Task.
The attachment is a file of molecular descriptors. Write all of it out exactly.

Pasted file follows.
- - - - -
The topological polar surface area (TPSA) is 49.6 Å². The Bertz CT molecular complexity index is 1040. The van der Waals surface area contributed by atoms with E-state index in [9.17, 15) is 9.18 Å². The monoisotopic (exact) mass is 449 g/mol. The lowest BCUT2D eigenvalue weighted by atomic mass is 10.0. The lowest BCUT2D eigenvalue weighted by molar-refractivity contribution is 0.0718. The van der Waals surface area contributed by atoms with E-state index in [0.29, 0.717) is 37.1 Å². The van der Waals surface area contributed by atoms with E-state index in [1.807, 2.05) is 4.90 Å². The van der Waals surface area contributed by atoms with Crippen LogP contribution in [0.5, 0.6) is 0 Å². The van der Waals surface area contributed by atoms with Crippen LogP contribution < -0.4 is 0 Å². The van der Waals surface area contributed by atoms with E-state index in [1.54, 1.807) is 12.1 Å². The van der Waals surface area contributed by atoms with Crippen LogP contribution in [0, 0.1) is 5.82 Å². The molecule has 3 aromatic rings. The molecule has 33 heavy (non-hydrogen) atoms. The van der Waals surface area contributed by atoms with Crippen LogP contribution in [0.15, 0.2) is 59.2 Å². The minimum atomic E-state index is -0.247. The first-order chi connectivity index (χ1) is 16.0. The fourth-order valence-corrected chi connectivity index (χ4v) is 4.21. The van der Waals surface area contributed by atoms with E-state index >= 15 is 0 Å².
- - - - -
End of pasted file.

The topological polar surface area (TPSA) is 49.6 Å². The Bertz CT molecular complexity index is 1040. The van der Waals surface area contributed by atoms with E-state index in [9.17, 15) is 9.18 Å². The monoisotopic (exact) mass is 449 g/mol. The lowest BCUT2D eigenvalue weighted by atomic mass is 10.0. The lowest BCUT2D eigenvalue weighted by molar-refractivity contribution is 0.0718. The van der Waals surface area contributed by atoms with E-state index in [0.29, 0.717) is 37.1 Å². The van der Waals surface area contributed by atoms with E-state index in [1.807, 2.05) is 4.90 Å². The van der Waals surface area contributed by atoms with Crippen LogP contribution in [0.5, 0.6) is 0 Å². The van der Waals surface area contributed by atoms with Crippen LogP contribution < -0.4 is 0 Å². The van der Waals surface area contributed by atoms with E-state index in [1.54, 1.807) is 12.1 Å². The van der Waals surface area contributed by atoms with Crippen LogP contribution in [0, 0.1) is 5.82 Å². The molecule has 3 aromatic rings. The molecule has 33 heavy (non-hydrogen) atoms. The van der Waals surface area contributed by atoms with Crippen LogP contribution in [0.15, 0.2) is 59.2 Å². The minimum atomic E-state index is -0.247. The first-order chi connectivity index (χ1) is 16.0. The fourth-order valence-corrected chi connectivity index (χ4v) is 4.21. The van der Waals surface area contributed by atoms with E-state index >= 15 is 0 Å².